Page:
By Christopher A. Jones
Although most sensible identified this present day for his outdated English homilies, the Anglo-Saxon pupil ?lfric additionally composed, in a "letter" to his fellow clergymen, a suite of Latin liturgical directions that provide an extraordinary glimpse of what traditional clergymen have been anticipated to grasp and do. This e-book includes a re-creation of the Latin textual content with a severe equipment, and the single whole English translation. statement and significant introductory chapters determine the letter's unparalleled significance for our realizing of overdue Anglo-Saxon monasticism and liturgy.
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Extra resources for Aelfric's Letter to the Monks of Eynsham
313 (commentary to line 1137). Its absence in (Fa) and lack of a gloss in (Ti) suggest to her that the phrase was not part of the `original' text. The three álfrician texts also exhibit strong similarities in their restatement of the ®nal provisions about placing the particle of consecrated bread (or sanctum) in the chalice and about the order of communion. All three agree against the source by: (a) using a single verb in place of the compound predicate sumat . . et ponat of the ®rst sentence; (b) using a single verb and compound subject in place of the plural verb 26 Structure and sources Though so close a comparison is neither possible nor warranted in every instance where the LME and pastoralia overlap, the preceding examples demonstrate the risks in drawing conclusions about álfric's exemplar solely from a comparison of the LME and extant manuscripts of the Concordia.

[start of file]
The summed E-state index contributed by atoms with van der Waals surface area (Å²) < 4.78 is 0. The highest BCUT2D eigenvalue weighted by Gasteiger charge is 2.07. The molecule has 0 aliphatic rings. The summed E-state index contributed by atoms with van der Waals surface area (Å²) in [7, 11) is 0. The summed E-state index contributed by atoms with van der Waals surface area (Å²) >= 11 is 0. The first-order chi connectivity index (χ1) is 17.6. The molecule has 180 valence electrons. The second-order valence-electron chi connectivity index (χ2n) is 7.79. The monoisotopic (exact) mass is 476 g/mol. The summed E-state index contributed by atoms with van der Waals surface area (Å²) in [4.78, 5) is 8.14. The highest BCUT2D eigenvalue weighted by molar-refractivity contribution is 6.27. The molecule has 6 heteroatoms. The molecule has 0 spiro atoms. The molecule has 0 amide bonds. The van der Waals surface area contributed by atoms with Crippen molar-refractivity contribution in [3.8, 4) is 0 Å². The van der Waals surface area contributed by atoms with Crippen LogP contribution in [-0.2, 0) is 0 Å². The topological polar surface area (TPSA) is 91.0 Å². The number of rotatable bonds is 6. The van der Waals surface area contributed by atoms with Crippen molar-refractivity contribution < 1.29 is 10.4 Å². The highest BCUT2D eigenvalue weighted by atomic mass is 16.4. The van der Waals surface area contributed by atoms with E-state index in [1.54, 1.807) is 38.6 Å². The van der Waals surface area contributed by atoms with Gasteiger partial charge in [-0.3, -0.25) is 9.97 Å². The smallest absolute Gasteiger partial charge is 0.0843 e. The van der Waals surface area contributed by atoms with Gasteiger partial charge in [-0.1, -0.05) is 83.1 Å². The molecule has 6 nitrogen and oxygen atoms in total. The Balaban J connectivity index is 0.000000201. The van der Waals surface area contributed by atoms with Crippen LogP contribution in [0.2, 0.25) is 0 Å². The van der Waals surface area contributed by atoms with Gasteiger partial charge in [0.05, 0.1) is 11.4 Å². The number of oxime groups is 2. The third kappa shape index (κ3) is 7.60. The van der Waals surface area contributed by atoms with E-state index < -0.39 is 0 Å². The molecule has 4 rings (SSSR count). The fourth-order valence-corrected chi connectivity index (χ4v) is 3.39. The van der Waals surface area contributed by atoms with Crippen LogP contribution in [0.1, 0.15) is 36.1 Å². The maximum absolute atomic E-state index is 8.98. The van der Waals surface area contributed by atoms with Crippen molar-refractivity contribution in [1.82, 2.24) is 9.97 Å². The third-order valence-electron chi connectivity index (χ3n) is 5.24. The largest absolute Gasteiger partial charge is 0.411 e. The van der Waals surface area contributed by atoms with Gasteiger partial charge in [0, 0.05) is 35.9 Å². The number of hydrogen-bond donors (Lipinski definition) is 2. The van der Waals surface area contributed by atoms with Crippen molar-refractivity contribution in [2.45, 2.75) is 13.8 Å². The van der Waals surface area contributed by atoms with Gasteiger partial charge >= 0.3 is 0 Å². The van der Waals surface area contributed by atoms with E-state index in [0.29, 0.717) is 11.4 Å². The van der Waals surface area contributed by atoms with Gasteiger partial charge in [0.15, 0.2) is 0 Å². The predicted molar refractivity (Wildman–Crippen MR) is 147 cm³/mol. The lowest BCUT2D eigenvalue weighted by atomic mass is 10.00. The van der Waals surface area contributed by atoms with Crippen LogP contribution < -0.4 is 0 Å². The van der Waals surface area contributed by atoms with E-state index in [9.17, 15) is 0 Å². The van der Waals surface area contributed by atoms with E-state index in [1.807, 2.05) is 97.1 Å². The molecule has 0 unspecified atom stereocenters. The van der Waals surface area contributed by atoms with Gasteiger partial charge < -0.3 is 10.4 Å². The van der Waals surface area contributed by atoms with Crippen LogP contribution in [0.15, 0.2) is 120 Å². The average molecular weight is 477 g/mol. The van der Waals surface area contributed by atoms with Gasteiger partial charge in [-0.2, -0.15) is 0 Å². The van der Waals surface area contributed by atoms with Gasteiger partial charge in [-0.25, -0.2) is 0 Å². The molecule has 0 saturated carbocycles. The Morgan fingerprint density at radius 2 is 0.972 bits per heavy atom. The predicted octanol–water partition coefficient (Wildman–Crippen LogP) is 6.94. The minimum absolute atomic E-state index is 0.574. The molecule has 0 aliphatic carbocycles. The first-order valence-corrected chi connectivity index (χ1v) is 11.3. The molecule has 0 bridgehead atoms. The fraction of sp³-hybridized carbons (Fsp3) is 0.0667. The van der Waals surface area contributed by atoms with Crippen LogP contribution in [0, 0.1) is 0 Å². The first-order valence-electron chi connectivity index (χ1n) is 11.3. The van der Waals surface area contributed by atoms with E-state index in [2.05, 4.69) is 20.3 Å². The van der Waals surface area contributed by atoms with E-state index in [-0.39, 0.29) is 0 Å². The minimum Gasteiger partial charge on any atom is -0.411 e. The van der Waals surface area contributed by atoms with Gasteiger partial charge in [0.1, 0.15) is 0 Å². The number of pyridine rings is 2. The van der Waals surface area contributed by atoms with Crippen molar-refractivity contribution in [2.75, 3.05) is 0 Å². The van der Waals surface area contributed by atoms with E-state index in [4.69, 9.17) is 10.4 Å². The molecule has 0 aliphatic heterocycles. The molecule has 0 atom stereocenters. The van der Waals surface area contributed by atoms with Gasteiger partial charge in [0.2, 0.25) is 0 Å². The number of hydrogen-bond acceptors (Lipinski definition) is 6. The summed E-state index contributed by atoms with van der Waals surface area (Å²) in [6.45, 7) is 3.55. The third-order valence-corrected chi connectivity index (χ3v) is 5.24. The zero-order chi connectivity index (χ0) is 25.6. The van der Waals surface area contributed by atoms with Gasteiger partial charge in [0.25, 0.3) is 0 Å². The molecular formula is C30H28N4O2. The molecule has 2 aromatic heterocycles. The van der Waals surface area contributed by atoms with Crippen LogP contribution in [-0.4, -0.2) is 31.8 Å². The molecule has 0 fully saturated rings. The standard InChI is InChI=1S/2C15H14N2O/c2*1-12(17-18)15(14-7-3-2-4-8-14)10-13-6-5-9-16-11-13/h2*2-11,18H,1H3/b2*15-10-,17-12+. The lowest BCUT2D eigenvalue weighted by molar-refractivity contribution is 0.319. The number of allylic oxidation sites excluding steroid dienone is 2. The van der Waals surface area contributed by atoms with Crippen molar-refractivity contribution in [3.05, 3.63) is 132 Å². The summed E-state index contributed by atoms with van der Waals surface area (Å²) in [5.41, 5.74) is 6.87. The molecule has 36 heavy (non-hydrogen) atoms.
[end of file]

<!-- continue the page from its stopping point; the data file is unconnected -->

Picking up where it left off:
Scriptitando demonstro' (emphasis added). On álfric's methods as an abbreviator, see below, pp. 51±8. The Concordia's initial method of plodding through the horarium is, in fairness, primarily a way of describing the order not of the liturgical hours but of the devotions and other activities surrounding them. LME 3 mentions Compline and some attendant ceremonies (prayers and asperges) only in the context of describing the trina oratio. 84 Absent, too, are certain customs not contained in the Rule but widespread by the later tenth century.
See also below, n. 33. A comparison between the LME and manuscripts of the source reveals that the most common variants are ¯uctuations between singular and plural verb forms (though such discrepancies might hinge only on a scribe's forgetting or wrongly supplying a titulus) and between indicatives and subjunctives. For example, LME 18 and RC (Fa) 46 si nondum diei [dies LME manuscript] aurora eluxerit, agreeing against RC (Ti), where the phrase is omitted. The omission of the phrase in (Ti) is probably the result of a scribe's anticipation of a similar phrase introducing the next sentence; see RC (Kornexl), p.